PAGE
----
1. Jack Asher
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    Jack Asher Wildly experimental Contributor

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    Fenchxlamation

    Discussion in 'Research' started by Jack Asher, Sep 19, 2014.

    If you were to shout something in French, say "oh shit," what would that "oh" get turned into?

    I know in spanish it would by ay, or uf or something similar. Unfortunately I know little of french that isn't directly translatable into latin. I feel certain the have another casual exclamation. Google translate is predictably of no help whatsoever.

    Any help here?
     
  2. thirdwind
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    thirdwind Contributing Member Contest Administrator Reviewer Contributor

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    The closest thing I know would be "ah." From my limited experience, French speakers don't seem to use words like "oh" or anything equivalent when using exclamations. So "oh shit" would just be "shit" ("merde").
     
  3. Wreybies
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    Wreybies The Ops Pops Operations Manager Staff Contest Administrator Supporter Contributor

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    It would really depends on context and would probably be omitted altogether as simply not part of the analogous explicative in French. You mention the Spanish equivalent ay, and that is the correct equivalent, but its use is not always one-to-one. For example, were I to suddenly remember something important that needed doing and I've not done it, I would not say ay, mierda to myself. I would just say mierda. When I see or hear something audacious, I don't ay, diablo! I just say diablo!
     
  4. KaTrian
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    KaTrian A foolish little beast. Staff Supporter Contributor

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    I haven't read that much literature in French that I could say for sure if it's at all common, but as I flipped through some of the graphic novels I own, I found one instance (originally an American novel) where a guy goes:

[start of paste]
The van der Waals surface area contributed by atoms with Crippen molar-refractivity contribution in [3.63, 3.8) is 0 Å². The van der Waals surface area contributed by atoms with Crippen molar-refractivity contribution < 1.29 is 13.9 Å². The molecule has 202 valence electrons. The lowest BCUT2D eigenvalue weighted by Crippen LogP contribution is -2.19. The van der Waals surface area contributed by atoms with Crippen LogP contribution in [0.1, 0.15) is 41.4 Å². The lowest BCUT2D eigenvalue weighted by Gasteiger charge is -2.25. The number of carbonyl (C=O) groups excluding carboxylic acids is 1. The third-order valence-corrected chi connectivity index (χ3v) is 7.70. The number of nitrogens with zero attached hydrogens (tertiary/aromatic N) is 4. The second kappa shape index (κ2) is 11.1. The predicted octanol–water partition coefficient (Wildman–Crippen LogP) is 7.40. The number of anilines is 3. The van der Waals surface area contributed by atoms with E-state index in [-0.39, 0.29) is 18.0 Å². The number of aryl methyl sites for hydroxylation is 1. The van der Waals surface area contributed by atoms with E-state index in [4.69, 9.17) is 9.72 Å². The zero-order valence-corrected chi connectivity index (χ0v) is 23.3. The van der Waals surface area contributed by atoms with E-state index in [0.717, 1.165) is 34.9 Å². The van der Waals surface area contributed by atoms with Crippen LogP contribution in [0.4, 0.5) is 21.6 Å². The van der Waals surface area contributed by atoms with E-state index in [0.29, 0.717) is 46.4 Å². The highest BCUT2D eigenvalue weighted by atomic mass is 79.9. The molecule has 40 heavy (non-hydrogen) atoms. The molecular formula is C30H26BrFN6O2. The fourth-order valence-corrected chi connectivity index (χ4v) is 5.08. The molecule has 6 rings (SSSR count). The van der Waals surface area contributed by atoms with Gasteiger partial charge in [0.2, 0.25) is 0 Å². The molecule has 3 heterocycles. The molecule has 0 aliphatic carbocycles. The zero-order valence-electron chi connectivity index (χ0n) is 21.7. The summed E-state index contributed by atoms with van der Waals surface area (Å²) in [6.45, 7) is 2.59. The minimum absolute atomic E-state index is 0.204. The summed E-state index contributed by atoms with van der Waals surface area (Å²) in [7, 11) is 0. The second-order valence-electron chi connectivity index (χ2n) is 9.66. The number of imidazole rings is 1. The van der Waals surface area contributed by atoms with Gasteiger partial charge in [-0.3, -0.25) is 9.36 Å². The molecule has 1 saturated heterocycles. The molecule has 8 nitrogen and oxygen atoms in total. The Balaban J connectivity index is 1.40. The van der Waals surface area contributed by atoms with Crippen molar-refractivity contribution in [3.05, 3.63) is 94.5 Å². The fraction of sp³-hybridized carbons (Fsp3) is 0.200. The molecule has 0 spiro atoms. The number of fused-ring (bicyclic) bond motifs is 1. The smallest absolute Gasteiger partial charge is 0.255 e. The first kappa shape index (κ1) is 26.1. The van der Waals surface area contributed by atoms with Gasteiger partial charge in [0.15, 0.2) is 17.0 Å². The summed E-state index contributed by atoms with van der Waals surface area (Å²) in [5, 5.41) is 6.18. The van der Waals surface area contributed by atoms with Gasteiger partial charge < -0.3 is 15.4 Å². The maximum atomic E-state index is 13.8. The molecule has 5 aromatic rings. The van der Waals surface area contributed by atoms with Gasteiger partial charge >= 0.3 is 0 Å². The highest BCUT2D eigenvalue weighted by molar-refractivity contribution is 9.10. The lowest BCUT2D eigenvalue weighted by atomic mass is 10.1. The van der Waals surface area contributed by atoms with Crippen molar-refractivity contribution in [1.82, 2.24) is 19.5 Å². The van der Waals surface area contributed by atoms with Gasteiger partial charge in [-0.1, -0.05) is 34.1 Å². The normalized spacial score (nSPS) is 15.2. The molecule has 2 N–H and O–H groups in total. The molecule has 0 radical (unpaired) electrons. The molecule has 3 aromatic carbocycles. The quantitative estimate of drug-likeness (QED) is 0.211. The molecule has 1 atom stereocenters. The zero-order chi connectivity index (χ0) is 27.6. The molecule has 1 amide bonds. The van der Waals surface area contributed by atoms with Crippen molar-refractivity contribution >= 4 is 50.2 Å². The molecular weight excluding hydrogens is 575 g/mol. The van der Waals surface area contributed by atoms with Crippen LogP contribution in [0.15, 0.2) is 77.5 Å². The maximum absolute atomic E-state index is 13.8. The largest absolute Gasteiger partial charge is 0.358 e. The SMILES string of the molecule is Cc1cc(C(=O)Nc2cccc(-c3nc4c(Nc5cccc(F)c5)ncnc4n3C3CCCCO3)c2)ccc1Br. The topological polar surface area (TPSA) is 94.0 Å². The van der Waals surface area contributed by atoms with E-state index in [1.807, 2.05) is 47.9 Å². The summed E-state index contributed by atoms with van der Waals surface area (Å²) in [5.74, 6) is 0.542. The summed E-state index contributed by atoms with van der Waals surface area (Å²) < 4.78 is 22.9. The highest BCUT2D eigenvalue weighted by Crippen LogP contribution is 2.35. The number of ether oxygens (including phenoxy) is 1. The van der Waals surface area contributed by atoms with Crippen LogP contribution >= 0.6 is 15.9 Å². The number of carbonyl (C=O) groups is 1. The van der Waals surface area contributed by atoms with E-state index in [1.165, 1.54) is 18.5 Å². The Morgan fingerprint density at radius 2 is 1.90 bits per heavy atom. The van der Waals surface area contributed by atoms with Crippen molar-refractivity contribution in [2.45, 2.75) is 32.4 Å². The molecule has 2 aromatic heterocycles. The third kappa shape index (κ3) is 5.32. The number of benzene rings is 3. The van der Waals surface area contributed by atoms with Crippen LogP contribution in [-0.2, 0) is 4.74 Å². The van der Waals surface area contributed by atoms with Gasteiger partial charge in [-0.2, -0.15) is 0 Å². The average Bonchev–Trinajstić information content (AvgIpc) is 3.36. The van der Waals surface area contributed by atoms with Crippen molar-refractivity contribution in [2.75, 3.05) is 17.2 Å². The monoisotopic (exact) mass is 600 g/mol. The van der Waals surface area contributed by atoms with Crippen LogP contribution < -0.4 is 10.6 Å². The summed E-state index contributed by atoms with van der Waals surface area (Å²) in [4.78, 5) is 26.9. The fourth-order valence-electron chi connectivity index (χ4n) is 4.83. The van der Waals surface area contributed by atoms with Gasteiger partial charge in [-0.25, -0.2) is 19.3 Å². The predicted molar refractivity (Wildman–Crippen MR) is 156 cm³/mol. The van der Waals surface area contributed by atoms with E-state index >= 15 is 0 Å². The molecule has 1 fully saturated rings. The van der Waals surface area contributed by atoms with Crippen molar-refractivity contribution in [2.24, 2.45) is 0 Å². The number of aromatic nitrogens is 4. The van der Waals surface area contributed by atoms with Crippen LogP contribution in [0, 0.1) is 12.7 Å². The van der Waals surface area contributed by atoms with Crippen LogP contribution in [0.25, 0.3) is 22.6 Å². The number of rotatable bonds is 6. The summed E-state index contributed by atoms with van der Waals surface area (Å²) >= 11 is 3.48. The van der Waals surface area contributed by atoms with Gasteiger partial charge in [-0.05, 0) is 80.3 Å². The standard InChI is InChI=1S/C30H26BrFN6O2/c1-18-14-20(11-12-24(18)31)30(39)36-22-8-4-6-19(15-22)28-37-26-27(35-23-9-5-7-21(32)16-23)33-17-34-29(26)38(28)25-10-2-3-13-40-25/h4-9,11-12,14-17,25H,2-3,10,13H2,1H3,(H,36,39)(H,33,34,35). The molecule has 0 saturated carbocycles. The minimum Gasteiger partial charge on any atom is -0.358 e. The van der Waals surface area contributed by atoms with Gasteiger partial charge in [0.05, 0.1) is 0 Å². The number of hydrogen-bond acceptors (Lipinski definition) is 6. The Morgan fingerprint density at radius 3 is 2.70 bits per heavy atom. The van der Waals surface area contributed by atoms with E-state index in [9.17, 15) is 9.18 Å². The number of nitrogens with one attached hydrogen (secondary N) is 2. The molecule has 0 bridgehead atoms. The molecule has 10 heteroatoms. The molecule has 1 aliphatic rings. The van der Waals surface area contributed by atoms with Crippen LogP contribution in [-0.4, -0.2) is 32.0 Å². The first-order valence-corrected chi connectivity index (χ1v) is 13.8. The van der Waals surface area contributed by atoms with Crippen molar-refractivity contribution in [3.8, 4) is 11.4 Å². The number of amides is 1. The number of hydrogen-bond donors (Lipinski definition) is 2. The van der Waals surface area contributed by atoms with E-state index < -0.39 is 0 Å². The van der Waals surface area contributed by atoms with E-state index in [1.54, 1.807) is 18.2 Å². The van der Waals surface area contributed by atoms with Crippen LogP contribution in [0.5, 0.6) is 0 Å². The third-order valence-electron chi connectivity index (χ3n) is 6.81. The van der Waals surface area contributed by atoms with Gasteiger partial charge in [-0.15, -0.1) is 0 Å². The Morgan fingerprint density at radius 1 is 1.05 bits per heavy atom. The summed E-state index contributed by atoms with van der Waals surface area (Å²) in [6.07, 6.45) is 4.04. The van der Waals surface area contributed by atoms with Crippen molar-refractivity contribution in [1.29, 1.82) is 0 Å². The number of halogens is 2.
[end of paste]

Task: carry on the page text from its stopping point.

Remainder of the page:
Oh, mon Dieu. Oh, mon Dieu, non!

    With merde, didn't find anything. Just merde ! Once, et merde. Or, meeeerde ! Bon sang !
     
  5. Jack Asher
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    Jack Asher Wildly experimental Contributor

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    This is a problem, because I'm trying to translate the term "oh shit handle" into a many languages as possible. I had put it in quotes, but I got tired of that and decided to put it in italics. Then someone politely pointed out that terms from another language was the one italics few appropriate uses.

    So I'm translating the term into a different language every time it's used. This joke falls flat if the "oh" is the translation doesn't translate as well so if I could get exclamations in several of the more popular languages would help me as well.
     
  6. KaTrian
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    KaTrian A foolish little beast. Staff Supporter Contributor

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    Yeah, I believe italics is the way to go there.

    We don't say 'oh' in Finnish either, so seems pretty possible it's absent in other languages, too. We say voi which means nothing, really, or it just means pretty much the same as oh. So 'oh shit' would be voi paska. Not that it's a popular language, but just an example of oh's absence there.
     
  7. Jack Asher
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    Jack Asher Wildly experimental Contributor

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    No, that voi is exactly what I'm looking for.
     
  8. cutecat22
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    cutecat22 The Strange One Contributor

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    The problem I find with the word 'Oh', is that it's not actually a word, it's more of a sound that people make to respond to something when they don't know the right words to say. The way you say 'Oh' in any given situation almost speaks for you.

    Like, lets see if I can explain. A friend tells you that another friend has been talking behind your back, your reaction of "oh" is one of a question, that question being, "oh really? what was said?"

    You see fireworks for the first time on tower bridge, London, and you give a long drawn out "Oh" which means "that is so beautiful ..."

    A friend is telling you something in confidence and is not wanting to be overheard, you finally get the understanding and answer with a solid "Oh" which really means "I understand what you are trying to tell me."

    and many more besides so I can see why it would be hard to translate.

    It's all about emphasis, sometimes how we speak rather than the words we say which makes it sometimes more difficult for us writers to get across what we really mean.

    Consider the following sentence:

    I didn't say she stole that purse.

    Seven words. Say the sentence seven times and each time, emphasise a different word. The result? Seven different sentences with seven different meanings.
     

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